I was invited to speak to a group of high school students about fiction writing.
Here’s what I plan to say.
At my first ever writing retreat in Ashland, Virginia, two voices shot out of my head and I could barely keep up with the back and forth dialogue they were having.
The two people were a mentally slow young woman and her domineering Southern mother. The young woman had taken a baby girl from someone and brought the child home on a local bus. Horrified, the mother was yelling at her to take the baby back to the parents.
I had no idea where these two people had come from. Much less the weird premise. But as they snapped at each other, I realized I had a knack for dialogue.
However, once I got home from the retreat, I soon found out, that’s all I had. I knew nothing about the craft of writing fiction.
Over the past years, I’ve become a better writer, and after several tries at short stories and another novel, I’ve almost finished a young adult novel. I also want to add that at a certain point, I kept running off into tangents and not sticking to a storyline so I hired an editor to help me with this current novel. After working with him, I now understand how to structure a novel, and I think next time around, I’ll be able to do it myself.
Here are some tidbits that have helped me along the way.
Writing is hard for everyone. Except maybe Joyce Carol Oates.
Main characters are everything. Think Holden Caulfield in Catcher in the Rye or Harry Potter or Jane Eyre or Jo March in Little Women. A reader wants to feel something about the characters. We root for certain characters. We despise a character. We fall in love with a character.
But creating that memorable character takes lots of trial and error.
I often struggle with my characters starting off as caricatures. I tend to exaggerate their quirks and mannerisms. In order to get to know my characters better, I write a backstory about them. Even if I don’t use most of it, I’ll feel more confident about what they say and do.
Here are just a few of many ideas for character development. What is in your character’s refrigerator right now? On her bedroom floor? On her nightstand? In her garbage can?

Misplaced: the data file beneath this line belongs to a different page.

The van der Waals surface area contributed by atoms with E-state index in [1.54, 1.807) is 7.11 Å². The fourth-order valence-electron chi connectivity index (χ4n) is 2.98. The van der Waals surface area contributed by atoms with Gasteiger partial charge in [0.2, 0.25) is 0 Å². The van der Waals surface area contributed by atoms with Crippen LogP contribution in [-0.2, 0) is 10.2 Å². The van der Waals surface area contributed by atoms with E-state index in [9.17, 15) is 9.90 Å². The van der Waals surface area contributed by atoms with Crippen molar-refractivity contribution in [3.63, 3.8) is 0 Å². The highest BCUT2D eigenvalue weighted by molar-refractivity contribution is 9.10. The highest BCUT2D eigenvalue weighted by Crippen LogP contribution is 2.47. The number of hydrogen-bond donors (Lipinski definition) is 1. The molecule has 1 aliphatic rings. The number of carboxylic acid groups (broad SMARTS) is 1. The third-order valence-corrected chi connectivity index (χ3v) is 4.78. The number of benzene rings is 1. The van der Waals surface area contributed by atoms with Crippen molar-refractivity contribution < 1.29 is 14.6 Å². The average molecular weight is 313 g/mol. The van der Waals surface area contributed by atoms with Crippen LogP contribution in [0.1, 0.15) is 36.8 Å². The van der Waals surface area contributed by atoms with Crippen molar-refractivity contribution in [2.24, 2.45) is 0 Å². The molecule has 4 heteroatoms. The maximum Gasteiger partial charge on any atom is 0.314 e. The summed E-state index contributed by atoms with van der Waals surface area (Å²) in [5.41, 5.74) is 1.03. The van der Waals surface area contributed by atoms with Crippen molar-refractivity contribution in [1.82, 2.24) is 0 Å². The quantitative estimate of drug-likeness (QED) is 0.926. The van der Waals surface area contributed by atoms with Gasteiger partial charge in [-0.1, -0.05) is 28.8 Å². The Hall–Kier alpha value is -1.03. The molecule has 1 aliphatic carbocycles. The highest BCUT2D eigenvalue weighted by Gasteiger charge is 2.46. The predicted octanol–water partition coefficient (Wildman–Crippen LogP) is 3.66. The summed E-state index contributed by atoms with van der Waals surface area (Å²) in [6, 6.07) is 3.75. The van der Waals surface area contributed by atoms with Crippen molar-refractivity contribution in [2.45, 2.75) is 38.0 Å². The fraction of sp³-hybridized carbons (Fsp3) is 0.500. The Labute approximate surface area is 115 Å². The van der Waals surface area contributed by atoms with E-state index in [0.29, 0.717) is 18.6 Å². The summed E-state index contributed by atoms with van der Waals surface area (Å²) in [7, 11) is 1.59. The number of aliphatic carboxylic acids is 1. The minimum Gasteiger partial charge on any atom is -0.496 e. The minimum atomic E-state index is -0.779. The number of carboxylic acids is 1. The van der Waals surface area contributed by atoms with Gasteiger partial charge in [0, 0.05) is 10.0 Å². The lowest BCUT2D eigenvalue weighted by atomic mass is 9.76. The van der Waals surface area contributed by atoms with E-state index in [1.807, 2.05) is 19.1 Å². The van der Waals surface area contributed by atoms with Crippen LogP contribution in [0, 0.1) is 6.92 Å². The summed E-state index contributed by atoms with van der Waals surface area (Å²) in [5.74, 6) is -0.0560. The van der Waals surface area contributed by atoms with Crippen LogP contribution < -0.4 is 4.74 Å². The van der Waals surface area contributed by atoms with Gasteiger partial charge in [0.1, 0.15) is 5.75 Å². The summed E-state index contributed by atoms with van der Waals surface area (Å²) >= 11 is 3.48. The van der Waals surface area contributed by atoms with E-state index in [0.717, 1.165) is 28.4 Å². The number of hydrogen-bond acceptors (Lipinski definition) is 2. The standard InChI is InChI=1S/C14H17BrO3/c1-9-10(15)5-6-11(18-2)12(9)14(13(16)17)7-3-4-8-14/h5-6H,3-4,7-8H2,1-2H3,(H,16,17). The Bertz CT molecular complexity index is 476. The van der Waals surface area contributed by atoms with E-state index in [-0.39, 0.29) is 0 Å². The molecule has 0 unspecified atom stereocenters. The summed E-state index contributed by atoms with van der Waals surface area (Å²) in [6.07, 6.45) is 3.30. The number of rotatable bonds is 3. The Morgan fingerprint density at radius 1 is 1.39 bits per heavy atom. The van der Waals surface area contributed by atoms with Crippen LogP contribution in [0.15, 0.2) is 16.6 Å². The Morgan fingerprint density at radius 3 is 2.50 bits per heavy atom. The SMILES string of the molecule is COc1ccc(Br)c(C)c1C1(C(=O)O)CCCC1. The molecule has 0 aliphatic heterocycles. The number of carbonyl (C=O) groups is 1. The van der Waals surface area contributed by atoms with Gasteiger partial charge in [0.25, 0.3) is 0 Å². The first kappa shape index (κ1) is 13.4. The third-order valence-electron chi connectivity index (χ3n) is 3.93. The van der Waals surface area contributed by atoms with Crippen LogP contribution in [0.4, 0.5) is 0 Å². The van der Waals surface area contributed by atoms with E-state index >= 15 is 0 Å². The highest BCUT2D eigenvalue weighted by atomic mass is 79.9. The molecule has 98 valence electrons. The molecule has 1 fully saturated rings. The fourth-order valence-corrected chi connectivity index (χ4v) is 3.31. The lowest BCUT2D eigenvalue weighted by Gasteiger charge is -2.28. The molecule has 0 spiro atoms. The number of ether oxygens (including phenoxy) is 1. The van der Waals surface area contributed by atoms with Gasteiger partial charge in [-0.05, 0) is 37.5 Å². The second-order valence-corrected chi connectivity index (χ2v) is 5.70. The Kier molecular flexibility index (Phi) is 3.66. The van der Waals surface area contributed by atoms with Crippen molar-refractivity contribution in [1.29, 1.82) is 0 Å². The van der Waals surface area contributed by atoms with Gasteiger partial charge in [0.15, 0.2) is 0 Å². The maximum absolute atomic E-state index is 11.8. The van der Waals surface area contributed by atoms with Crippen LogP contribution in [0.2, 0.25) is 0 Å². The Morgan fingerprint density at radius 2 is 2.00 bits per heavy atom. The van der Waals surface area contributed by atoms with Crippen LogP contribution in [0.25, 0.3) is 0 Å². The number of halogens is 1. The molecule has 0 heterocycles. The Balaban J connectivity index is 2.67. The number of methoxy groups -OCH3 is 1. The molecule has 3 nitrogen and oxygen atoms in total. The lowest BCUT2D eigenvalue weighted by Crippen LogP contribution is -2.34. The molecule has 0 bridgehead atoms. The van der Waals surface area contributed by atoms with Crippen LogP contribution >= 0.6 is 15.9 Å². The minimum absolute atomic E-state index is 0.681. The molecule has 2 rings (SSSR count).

What is one strong memory that has stuck with your character from childhood? Why is it so powerful and lasting?
Setting is important. It helps the reader feel grounded in the story. It can also establish the atmosphere or mood of the novel or story.
An example of setting. “A sea-green sky: lamps blossoming white. This is marginal land: fields of strung wire, of treadless tyres in ditches, fridges dead on their backs, and starving ponies cropping the mud.” From Beyond Black by Hilary Mantel
Vivid imagery brings a story to life. Here’s a great example. “Up out of the lampshade, startled by the overhead light, flew a large nocturnal butterfly that began circling the room. The strains of the piano and violin rose up weakly from below.” From The Unbearable Lightness of Being by Milan Kundera
I once interviewed Michael Curtis the fiction editor of The Atlantic magazine, and I remember he said he liked stories with forward motion. That he liked things to happen. And I agree with that.
I try to keep sentences varied. Short. Long. Medium. Short. It helps with the reading flow.
And the same goes for dialogue, description and action. Write a bit of one, then a bit of the other.
I try not to use adverbs. They weaken rather than strengthen one’s writing.
A lot of writing boils down to making decisions. Do I put this sentence here or there?
With dialogue—say it aloud as you write it. You’ll be able to tell if it rings true or not. Also, sit in a coffee shop and listen to people talking. It’s usually not a straightforward conversation. People don’t always mean what they say. And even sneak a peek at their body language for some additional information.
It’s super intimidating to think the whole world is going to read what you write. So scale it down. I like to pretend I’m telling my story to a good friend.
Cover up the computer screen. That way you can’t self-edit as you go along, and it will help with the self-critic we all have inside of us.
I’m not good about this one. But it’s important to put your work away. Then come back to it a few days or a week later and observe it after some time apart from it.
I’ll close with the words of Eudora Welty. “A writer needs to sit down and write. Then inspiration will follow. No art ever came out of not risking your neck. And risk — experiment — is a considerable part of the joy of doing, which is the lone, simple reason all [writers] are willing to work as hard as they do.
The open mind and the receptive heart — which are at last and with fortune’s smile the informed mind and the experienced heart — are to be gained anywhere, any time, without necessarily moving an inch from any present address.”
A few great resources for fiction writers:
War of Art by Steven Pressfield
Bird by Bird by Anne Lamott
On Writing by Stephen King
The Art of Fiction by John Gardner
The Forest for the Trees by Betsy Lerner